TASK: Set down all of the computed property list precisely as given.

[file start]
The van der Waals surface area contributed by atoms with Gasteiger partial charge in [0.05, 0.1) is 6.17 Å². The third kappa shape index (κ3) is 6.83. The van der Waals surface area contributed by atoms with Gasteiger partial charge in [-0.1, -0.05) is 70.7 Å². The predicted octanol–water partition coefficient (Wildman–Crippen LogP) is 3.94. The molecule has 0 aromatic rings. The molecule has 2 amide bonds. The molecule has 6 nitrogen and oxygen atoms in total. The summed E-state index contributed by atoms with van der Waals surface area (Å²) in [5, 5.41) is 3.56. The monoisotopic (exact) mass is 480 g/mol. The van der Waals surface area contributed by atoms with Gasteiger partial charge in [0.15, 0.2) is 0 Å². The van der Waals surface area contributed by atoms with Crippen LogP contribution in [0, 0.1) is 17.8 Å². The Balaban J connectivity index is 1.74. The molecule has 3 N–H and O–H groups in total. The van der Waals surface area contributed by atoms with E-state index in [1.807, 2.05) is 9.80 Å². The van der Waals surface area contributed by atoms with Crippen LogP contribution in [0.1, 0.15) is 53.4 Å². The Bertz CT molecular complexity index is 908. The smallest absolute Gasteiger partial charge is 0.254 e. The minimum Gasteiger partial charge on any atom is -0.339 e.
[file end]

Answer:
The van der Waals surface area contributed by atoms with Gasteiger partial charge in [0.05, 0.1) is 6.17 Å². The third kappa shape index (κ3) is 6.83. The van der Waals surface area contributed by atoms with Gasteiger partial charge in [-0.1, -0.05) is 70.7 Å². The predicted octanol–water partition coefficient (Wildman–Crippen LogP) is 3.94. The molecule has 0 aromatic rings. The molecule has 2 amide bonds. The molecule has 6 nitrogen and oxygen atoms in total. The summed E-state index contributed by atoms with van der Waals surface area (Å²) in [5, 5.41) is 3.56. The monoisotopic (exact) mass is 480 g/mol. The van der Waals surface area contributed by atoms with Gasteiger partial charge in [0.15, 0.2) is 0 Å². The van der Waals surface area contributed by atoms with Crippen LogP contribution in [0, 0.1) is 17.8 Å². The Balaban J connectivity index is 1.74. The molecule has 3 N–H and O–H groups in total. The van der Waals surface area contributed by atoms with E-state index in [1.807, 2.05) is 9.80 Å². The van der Waals surface area contributed by atoms with Crippen LogP contribution in [0.1, 0.15) is 53.4 Å². The Bertz CT molecular complexity index is 908. The smallest absolute Gasteiger partial charge is 0.254 e. The minimum Gasteiger partial charge on any atom is -0.339 e.